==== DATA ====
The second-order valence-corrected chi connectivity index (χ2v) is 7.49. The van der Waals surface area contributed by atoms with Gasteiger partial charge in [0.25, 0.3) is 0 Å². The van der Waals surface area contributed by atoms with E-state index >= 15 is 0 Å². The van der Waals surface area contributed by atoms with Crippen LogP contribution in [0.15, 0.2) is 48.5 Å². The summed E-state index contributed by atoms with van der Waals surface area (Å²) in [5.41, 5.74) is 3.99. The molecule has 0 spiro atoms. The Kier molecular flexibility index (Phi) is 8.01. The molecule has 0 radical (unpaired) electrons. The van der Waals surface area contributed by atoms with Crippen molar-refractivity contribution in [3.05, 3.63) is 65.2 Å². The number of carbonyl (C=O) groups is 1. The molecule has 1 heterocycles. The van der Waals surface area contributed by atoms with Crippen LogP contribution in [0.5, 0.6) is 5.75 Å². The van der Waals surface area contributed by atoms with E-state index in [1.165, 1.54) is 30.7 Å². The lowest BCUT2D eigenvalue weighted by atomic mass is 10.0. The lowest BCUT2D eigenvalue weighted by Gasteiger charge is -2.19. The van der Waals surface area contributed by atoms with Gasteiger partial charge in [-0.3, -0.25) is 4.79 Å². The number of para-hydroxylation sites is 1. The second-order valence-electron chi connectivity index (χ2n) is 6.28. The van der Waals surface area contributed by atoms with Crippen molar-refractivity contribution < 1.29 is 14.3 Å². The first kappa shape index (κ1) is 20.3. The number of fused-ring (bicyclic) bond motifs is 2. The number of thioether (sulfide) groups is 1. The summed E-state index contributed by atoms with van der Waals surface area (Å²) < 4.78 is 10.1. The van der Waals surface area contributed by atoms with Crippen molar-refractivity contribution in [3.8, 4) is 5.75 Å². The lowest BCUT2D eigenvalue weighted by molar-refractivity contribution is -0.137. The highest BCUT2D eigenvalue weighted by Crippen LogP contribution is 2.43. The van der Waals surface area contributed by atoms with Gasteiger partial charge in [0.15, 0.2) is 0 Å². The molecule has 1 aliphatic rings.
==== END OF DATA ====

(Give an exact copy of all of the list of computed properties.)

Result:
The second-order valence-corrected chi connectivity index (χ2v) is 7.49. The van der Waals surface area contributed by atoms with Gasteiger partial charge in [0.25, 0.3) is 0 Å². The van der Waals surface area contributed by atoms with E-state index >= 15 is 0 Å². The van der Waals surface area contributed by atoms with Crippen LogP contribution in [0.15, 0.2) is 48.5 Å². The summed E-state index contributed by atoms with van der Waals surface area (Å²) in [5.41, 5.74) is 3.99. The molecule has 0 spiro atoms. The Kier molecular flexibility index (Phi) is 8.01. The molecule has 0 radical (unpaired) electrons. The van der Waals surface area contributed by atoms with Crippen molar-refractivity contribution in [3.05, 3.63) is 65.2 Å². The number of carbonyl (C=O) groups is 1. The molecule has 1 heterocycles. The van der Waals surface area contributed by atoms with Crippen LogP contribution in [0.5, 0.6) is 5.75 Å². The van der Waals surface area contributed by atoms with E-state index in [1.165, 1.54) is 30.7 Å². The lowest BCUT2D eigenvalue weighted by atomic mass is 10.0. The lowest BCUT2D eigenvalue weighted by Gasteiger charge is -2.19. The van der Waals surface area contributed by atoms with Gasteiger partial charge in [-0.3, -0.25) is 4.79 Å². The number of para-hydroxylation sites is 1. The second-order valence-electron chi connectivity index (χ2n) is 6.28. The van der Waals surface area contributed by atoms with Crippen molar-refractivity contribution < 1.29 is 14.3 Å². The first kappa shape index (κ1) is 20.3. The number of fused-ring (bicyclic) bond motifs is 2. The number of thioether (sulfide) groups is 1. The summed E-state index contributed by atoms with van der Waals surface area (Å²) < 4.78 is 10.1. The van der Waals surface area contributed by atoms with Crippen molar-refractivity contribution in [3.8, 4) is 5.75 Å². The lowest BCUT2D eigenvalue weighted by molar-refractivity contribution is -0.137. The highest BCUT2D eigenvalue weighted by Crippen LogP contribution is 2.43. The van der Waals surface area contributed by atoms with Gasteiger partial charge in [0.15, 0.2) is 0 Å². The molecule has 1 aliphatic rings.